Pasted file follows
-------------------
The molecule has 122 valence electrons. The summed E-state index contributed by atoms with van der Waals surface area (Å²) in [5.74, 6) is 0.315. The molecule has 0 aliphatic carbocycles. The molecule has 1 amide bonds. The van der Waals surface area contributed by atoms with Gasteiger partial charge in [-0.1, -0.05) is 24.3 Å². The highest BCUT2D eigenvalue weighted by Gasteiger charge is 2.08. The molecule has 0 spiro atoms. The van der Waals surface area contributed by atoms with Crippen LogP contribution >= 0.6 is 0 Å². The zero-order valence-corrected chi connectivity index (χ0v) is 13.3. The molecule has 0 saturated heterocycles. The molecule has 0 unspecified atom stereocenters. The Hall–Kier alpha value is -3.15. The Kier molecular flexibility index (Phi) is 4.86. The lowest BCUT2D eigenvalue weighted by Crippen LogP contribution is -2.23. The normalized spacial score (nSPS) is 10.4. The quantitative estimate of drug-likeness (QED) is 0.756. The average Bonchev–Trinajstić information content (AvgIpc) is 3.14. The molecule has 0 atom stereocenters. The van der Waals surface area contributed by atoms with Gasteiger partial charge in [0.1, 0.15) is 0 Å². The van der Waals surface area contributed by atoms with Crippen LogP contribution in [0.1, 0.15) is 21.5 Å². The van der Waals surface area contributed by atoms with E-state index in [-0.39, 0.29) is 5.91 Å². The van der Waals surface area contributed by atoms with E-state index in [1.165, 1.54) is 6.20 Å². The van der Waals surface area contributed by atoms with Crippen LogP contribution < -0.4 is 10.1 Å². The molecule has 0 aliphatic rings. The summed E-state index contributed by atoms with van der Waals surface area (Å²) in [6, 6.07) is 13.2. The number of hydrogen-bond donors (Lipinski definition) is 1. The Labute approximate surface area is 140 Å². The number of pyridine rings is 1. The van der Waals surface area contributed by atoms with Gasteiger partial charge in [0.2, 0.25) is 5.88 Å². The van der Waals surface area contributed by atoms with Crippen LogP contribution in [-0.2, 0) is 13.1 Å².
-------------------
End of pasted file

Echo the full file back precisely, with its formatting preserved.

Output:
The molecule has 122 valence electrons. The summed E-state index contributed by atoms with van der Waals surface area (Å²) in [5.74, 6) is 0.315. The molecule has 0 aliphatic carbocycles. The molecule has 1 amide bonds. The van der Waals surface area contributed by atoms with Gasteiger partial charge in [-0.1, -0.05) is 24.3 Å². The highest BCUT2D eigenvalue weighted by Gasteiger charge is 2.08. The molecule has 0 spiro atoms. The van der Waals surface area contributed by atoms with Crippen LogP contribution >= 0.6 is 0 Å². The zero-order valence-corrected chi connectivity index (χ0v) is 13.3. The molecule has 0 saturated heterocycles. The molecule has 0 unspecified atom stereocenters. The Hall–Kier alpha value is -3.15. The Kier molecular flexibility index (Phi) is 4.86. The lowest BCUT2D eigenvalue weighted by Crippen LogP contribution is -2.23. The normalized spacial score (nSPS) is 10.4. The quantitative estimate of drug-likeness (QED) is 0.756. The average Bonchev–Trinajstić information content (AvgIpc) is 3.14. The molecule has 0 atom stereocenters. The van der Waals surface area contributed by atoms with Gasteiger partial charge in [0.1, 0.15) is 0 Å². The van der Waals surface area contributed by atoms with Crippen LogP contribution in [0.1, 0.15) is 21.5 Å². The van der Waals surface area contributed by atoms with E-state index in [-0.39, 0.29) is 5.91 Å². The van der Waals surface area contributed by atoms with E-state index in [1.165, 1.54) is 6.20 Å². The van der Waals surface area contributed by atoms with Crippen LogP contribution < -0.4 is 10.1 Å². The molecule has 0 aliphatic rings. The summed E-state index contributed by atoms with van der Waals surface area (Å²) in [6, 6.07) is 13.2. The number of hydrogen-bond donors (Lipinski definition) is 1. The Labute approximate surface area is 140 Å². The number of pyridine rings is 1. The van der Waals surface area contributed by atoms with Gasteiger partial charge in [0.2, 0.25) is 5.88 Å². The van der Waals surface area contributed by atoms with Crippen LogP contribution in [-0.2, 0) is 13.1 Å².